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Department of Food, Agricultural and Biological Engineering


Capstone students contribute to space research

April 12, 2024
The Biofilm Capstone group examining a sample

Students majoring in Agricultural Systems Management and Food, Agricultural and Biological Engineering participate in a senior capstone project during their final undergraduate year as part of the Department of Food, Agricultural and Biological Engineering (FABE) curriculum at The Ohio State University. Through the two semester-long capstone project, students can apply their knowledge to real-world situations and partner with international companies to further expand their technical skills. 

This year, with the introduction of the Starlab - George Washington Carver Science Park's temporary home within the Agricultural Engineering Building, two FABE capstone teams have a unique chance to engage in research directly correlated to the type of work which will be conducted on the Starlab Space Station. 

NASA Biofilm Team
(Aadi Dutt, Ava Lacy, Logan Nethers, Jay Patel, Angela Szilvas)

Biofilm Capstone TeamAs space exploration continues to expand, it is extremely important to provide nutritional benefits from fresh crops for astronauts to maintain their health for long missions. In both extraterrestrial and terrestrial applications, hydroponic system pipes are prone to fouling by biofilm growth, which can negatively affect the system. Biofilm growth can cause clogging, nutrient depletion, disease, and generally disrupt the effectiveness of hydroponic systems. 

The NASA Biofilm Capstone team is working to identify ways to reduce biofilm formation and adhesion in extraterrestrial hydroponic systems to maintain operation, plant production, and astronaut health.​ In space, it can be especially difficult to maintain the hydroponic system, which has guided the project members to reduce biofilm growth by testing a variety of materials with antimicrobial properties.

The team collaborated with Dr. M. Soledad Benitez Ponce from Ohio State's Department of Plant Pathology to revise their testing methods, leading to the design and 3D printing of an apparatus to test how altering the shear force of different nutrient solutions would affect biofilm growth.

"This project has opened our eyes to possibilities of research and careers that we had not been aware of before. As someone who is interested in medical devices for animals, I am extremely interested in reducing biofilm growth on the devices and infections caused by biofilms," said team member Angela Szilvas. "Another member of the team, Ava Lacy, was able to get a job because of her work on this NASA capstone, while other members of the team are very intrigued to continue connecting biological research to create safe solutions on problems around the world."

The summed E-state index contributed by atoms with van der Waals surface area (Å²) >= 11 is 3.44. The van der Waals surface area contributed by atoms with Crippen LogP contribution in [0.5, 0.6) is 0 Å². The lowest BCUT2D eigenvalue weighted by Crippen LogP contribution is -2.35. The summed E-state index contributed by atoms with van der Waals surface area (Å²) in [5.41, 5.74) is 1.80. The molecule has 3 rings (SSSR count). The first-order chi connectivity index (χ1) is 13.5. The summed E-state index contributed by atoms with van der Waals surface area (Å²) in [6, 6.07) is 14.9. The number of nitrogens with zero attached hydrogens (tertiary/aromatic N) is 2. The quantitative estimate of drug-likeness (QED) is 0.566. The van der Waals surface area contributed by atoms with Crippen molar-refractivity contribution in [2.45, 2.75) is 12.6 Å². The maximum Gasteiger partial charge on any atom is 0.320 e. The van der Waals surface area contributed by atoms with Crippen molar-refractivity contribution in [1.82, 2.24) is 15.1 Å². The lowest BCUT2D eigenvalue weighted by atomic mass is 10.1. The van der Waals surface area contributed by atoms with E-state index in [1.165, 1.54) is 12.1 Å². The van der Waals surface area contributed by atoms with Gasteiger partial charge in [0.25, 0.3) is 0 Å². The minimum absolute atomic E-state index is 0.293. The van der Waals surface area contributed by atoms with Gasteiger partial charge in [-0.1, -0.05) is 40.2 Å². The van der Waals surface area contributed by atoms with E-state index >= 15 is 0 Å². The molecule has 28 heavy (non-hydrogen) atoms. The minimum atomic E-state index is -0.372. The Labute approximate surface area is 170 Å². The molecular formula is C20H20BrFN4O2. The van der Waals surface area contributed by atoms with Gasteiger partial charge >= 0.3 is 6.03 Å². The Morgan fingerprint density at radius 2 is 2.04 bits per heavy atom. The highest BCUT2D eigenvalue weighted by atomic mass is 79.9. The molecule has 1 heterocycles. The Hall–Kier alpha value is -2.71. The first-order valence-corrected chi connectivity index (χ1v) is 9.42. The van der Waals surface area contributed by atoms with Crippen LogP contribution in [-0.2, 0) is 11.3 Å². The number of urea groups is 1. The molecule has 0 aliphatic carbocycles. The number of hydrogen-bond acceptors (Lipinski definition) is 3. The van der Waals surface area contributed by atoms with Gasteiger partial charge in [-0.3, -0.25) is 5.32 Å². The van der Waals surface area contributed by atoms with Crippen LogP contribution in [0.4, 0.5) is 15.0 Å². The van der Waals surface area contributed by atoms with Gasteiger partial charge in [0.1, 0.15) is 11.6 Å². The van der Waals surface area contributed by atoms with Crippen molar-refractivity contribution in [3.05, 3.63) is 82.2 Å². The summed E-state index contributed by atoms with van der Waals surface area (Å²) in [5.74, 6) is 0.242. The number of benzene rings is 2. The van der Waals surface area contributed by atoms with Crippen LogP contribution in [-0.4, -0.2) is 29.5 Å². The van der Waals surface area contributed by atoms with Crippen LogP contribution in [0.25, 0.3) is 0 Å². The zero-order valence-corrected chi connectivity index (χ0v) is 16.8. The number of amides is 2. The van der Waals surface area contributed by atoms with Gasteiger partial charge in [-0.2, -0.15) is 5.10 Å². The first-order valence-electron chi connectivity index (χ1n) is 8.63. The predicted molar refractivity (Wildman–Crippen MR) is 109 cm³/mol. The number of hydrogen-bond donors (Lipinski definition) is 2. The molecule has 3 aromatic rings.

NASA Substrate Team
(Matthew Bouic, Brianne Cochill, Kayla Jones, Elijah Rex)

Substrate Capstone TeamA proper nutrient delivery system capable of operating in microgravity is a key piece to growing plants in space. For these systems to operate properly, reliable moisture and oxygen sensors need to be developed and tested thoroughly to ensure that astronauts are eating healthy, nutritious food. 

The NASA Substrate Team was tasked with designing an apparatus to measure the dissolved oxygen and moisture levels within a substrate. Although the team encountered several challenges along the way, the students were able to identify several sensors that could measure the moisture in the substrate, and a couple of options for measuring oxygen, developing a prototype for the moisture sensors. 

Through the capstone project, the team was able to visit the NASA Zero Gravity Facility, located at the NASA John Glenn Research Center in Cleveland, Ohio for preliminary testing. 

"The opportunity to work in an emerging field or research was great and opened me up to the interworkings of such a respected institution like NASA," said team member Elijah Rex. 

As the Starlab - George Washington Carver Science Park partnership continues to evolve, giving students valuable experiences in the rapidly advancing space industry will be a top priority, separating FABE students as they move through the University and beyond. 

All senior capstone teams will present their projects at the 2024 FABE Student Scholarship and Awards Banquet next Wednesday, April 17.